In 1993, Thornton married Playboy model Pietra Dawn Cherniak, with whom he had two sons, Harry James and William. The marriage ended in 1997, with Cherniak accusing Thornton of spousal abuse.

Thornton was engaged to be married to actress Laura Dern, whom he dated from 1997 to 1999. But in 2000, he married actress Angelina Jolie, with whom he starred in Pushing Tin (1999) and who was 20 years his junior. The marriage became known for the eccentric displays of affection, which included wearing vials of each other’s blood around their necks; Thornton later clarified that the “vials” were two small lockets, each containing only a single drop of blood. Thornton and Jolie announced the adoption of a child from Cambodia in March 2002, but it was later revealed that Jolie had adopted the child as a single parent. They separated in June 2002 and divorced the following year.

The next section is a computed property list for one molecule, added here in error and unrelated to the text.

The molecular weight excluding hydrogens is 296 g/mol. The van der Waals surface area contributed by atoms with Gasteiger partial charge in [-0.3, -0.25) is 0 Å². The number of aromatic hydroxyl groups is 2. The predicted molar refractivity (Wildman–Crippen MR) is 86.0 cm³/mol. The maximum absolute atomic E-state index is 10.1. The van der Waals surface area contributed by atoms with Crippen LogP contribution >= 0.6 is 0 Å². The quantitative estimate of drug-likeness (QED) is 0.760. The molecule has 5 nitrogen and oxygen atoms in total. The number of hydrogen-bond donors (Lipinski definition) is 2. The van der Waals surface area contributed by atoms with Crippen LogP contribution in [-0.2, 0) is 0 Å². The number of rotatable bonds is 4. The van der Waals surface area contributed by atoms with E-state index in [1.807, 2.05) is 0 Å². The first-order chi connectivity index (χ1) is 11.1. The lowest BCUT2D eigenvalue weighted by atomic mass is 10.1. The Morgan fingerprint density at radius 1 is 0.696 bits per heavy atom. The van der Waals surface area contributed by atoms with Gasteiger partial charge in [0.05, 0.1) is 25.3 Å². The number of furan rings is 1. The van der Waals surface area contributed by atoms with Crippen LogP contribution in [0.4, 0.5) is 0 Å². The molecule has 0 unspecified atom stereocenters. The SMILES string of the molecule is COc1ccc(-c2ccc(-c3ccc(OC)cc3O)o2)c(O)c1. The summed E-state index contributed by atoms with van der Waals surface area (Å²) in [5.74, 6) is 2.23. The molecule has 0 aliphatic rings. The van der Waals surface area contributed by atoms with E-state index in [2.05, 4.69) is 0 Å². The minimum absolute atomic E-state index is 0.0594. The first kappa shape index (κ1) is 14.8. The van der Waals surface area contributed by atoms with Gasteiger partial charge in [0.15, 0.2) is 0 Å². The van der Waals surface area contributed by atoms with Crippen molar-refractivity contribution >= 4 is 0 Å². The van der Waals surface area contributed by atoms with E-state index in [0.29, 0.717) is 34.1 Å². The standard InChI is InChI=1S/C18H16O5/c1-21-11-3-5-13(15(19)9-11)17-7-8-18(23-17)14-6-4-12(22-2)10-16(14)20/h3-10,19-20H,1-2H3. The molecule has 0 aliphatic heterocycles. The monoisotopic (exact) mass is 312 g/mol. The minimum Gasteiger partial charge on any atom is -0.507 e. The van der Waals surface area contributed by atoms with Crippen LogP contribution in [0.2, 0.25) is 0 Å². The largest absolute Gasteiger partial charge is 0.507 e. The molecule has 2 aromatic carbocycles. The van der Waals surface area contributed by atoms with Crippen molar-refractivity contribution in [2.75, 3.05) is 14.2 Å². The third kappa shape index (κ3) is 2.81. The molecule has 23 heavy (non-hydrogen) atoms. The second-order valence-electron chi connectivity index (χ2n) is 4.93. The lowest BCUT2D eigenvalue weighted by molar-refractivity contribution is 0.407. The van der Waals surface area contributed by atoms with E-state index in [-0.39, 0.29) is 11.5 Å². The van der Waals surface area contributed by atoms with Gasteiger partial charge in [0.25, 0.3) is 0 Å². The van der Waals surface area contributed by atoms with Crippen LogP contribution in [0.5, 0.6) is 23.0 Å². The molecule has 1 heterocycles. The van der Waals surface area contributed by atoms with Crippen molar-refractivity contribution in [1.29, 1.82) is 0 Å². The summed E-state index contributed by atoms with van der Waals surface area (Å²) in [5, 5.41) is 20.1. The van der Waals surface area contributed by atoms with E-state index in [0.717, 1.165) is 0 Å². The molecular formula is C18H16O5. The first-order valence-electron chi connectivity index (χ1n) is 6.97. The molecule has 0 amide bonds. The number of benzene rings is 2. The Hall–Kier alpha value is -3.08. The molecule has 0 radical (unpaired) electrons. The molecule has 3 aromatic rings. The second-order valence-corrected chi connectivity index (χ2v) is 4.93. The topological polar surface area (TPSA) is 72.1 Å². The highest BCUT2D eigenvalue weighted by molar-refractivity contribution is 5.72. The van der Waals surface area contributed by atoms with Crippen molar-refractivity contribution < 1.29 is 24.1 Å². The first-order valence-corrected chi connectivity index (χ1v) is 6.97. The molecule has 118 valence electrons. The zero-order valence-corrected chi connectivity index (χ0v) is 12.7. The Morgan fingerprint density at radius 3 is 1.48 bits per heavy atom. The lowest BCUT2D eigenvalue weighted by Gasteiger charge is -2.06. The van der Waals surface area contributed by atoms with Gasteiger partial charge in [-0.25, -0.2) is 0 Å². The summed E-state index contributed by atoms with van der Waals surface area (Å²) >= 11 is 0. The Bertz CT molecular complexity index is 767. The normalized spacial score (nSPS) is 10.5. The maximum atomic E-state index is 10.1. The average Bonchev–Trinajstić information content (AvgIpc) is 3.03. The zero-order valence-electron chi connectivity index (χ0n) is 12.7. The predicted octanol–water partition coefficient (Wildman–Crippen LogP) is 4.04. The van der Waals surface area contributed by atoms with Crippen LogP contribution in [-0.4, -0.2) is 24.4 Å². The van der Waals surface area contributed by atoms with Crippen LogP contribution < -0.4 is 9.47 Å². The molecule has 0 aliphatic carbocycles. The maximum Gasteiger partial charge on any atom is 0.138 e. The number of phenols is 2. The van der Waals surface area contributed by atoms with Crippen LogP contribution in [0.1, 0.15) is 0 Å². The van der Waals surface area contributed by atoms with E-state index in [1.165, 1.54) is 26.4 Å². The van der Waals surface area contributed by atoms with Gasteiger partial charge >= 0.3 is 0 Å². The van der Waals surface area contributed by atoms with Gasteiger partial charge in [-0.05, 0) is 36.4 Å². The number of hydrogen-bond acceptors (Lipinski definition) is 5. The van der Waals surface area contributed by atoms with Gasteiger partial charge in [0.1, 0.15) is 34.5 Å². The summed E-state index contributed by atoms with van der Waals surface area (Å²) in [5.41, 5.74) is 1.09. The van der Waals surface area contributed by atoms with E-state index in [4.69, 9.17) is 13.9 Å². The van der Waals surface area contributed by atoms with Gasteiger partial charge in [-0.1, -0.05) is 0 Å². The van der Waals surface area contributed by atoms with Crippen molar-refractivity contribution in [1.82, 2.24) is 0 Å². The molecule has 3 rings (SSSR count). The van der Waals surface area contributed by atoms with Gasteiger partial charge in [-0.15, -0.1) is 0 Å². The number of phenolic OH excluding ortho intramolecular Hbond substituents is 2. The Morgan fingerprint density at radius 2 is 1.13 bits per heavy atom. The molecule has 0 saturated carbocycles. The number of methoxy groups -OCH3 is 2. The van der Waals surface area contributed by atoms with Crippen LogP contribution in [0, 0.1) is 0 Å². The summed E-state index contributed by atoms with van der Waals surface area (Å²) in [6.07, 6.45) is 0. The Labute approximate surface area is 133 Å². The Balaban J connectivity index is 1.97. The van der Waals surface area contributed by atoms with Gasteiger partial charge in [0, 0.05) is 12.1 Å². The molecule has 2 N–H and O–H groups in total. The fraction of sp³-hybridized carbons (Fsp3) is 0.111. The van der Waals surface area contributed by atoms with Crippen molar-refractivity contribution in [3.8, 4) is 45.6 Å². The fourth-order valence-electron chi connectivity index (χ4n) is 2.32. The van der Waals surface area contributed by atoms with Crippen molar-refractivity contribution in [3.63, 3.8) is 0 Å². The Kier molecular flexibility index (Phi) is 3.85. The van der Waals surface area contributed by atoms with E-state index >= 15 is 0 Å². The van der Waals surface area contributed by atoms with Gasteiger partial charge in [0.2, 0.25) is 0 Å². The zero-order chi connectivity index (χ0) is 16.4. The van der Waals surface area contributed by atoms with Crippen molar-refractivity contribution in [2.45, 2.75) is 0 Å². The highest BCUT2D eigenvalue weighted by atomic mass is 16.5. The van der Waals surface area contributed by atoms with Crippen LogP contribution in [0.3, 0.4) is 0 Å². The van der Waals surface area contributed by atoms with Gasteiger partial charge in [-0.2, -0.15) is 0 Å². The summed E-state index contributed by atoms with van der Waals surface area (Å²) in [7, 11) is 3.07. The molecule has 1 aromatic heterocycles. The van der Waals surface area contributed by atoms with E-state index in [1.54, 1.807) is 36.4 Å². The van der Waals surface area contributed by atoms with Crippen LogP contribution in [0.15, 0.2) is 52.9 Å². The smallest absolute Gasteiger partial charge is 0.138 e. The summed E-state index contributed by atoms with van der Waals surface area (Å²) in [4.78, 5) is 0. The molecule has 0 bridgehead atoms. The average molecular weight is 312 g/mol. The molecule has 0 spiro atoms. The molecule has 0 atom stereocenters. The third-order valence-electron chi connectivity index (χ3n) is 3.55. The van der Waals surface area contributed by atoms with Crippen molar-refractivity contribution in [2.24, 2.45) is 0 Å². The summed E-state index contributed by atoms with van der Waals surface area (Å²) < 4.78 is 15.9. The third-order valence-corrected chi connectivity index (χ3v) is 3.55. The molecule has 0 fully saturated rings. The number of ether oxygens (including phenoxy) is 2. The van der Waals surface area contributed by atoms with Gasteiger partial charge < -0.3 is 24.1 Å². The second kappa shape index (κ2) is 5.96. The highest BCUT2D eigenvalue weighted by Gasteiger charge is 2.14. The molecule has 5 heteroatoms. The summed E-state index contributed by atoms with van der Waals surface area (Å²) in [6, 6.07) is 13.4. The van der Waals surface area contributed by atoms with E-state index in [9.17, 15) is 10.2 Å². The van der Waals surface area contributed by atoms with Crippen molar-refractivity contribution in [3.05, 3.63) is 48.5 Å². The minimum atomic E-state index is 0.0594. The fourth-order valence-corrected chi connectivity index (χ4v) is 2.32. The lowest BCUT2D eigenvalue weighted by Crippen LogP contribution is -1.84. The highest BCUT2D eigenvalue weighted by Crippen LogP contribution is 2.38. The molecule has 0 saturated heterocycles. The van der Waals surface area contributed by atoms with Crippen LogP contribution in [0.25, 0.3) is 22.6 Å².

In 2003, Thornton began a relationship with makeup effects crew member Connie Angland, with whom he has a daughter named Bella. He and Angland were married on October 22, 2014, in Los Angeles.

During his early years in Los Angeles, Thornton was admitted to a hospital and diagnosed with myocarditis. He has since said that he follows a vegan diet and is “extremely healthy”, eating no junk food as he is allergic to wheat and dairy.

Thornton suffers from OCD, a disorder shared by Dwight Yoakam’s character Doyle Hargraves in the Thornton-penned Sling Blade and by Thornton’s own character in the 2001 film Bandits.[39] Additionally, he has stated that he has a fear of certain types of silverware, a trait assumed by his character in 2001’s Monster’s Ball, in which Grotowski insists on plastic spoon for his ice cream.